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April 1956

MITRAL STENOSIS: Clinical Diagnosis, Treatment, and Follow-Up of a Select Group

Author Affiliations

Los Angeles

University of Southern California School of Medicine, Department of Medicine (Cardiology), and the Hospital of the Good Samaritan: Resident in Internal Medicine, Hospital of the Good Samaritan, and Fellow, Department of Medicine (Cardiology) (Dr. Kuzman); Professor of Medicine and Coordinator of Cardiovascular Instruction (Dr. Griffith); Clinical Professor of Surgery (Dr. Jones); Assistant Clinical Professor of Surgery (Dr. Meyer).

AMA Arch Intern Med. 1956;97(4):466-482. doi:10.1001/archinte.1956.00250220086008

DEVELOPMENT of successful surgical techniques for the relief of mitral stenosis* has made necessary the careful evaluation of patients who might benefit from mitral surgery. Numerous papers have appeared in the literature which describe the indications for surgical intervention and various methods which may be used to establish the presence of relatively "pure" mitral stenosis.† As a result of our experience with approximately 500 patients subjected to mitral commissurotomy, we have come to rely most heavily upon a detailed and complete history and a thorough physical examination, with emphasis on careful cardiac scrutiny. In addition, we have found the following helpful: fluoroscopic and orthocardiographic studies employing barium as a contrast medium (posteroanterior view and both oblique views); the standard 12-lead electrocardiogram; usual laboratory studies, such as differential blood cell count, urinalysis, and sedimentation rate, and other procedures specifically indicated.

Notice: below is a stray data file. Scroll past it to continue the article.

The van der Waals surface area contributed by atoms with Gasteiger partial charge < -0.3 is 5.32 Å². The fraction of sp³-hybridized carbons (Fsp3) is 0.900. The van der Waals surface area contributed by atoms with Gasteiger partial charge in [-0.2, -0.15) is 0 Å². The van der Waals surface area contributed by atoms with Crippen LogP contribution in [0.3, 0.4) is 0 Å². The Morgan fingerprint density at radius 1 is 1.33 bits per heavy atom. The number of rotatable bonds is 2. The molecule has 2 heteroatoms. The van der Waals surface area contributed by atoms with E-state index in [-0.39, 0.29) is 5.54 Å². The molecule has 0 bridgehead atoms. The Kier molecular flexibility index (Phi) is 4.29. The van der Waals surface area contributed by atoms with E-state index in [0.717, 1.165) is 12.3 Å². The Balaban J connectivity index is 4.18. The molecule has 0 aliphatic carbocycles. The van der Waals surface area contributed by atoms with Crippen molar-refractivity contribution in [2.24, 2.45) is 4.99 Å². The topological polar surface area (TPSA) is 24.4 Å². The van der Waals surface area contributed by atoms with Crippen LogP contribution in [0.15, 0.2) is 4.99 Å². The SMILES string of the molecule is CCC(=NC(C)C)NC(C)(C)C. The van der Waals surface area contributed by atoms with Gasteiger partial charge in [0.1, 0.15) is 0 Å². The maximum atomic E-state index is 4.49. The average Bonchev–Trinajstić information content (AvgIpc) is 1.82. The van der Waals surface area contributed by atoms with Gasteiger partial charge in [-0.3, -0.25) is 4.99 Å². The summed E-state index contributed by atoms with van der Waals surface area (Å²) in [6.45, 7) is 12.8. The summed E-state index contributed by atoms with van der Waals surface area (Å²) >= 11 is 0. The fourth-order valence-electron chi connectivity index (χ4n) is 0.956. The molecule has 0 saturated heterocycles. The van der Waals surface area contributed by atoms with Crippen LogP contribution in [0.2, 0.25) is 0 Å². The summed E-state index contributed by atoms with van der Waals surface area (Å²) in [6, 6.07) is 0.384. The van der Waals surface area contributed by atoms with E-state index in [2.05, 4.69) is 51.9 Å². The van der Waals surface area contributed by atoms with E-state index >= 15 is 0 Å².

This study is a clinical analysis of 67 consecutive patients who

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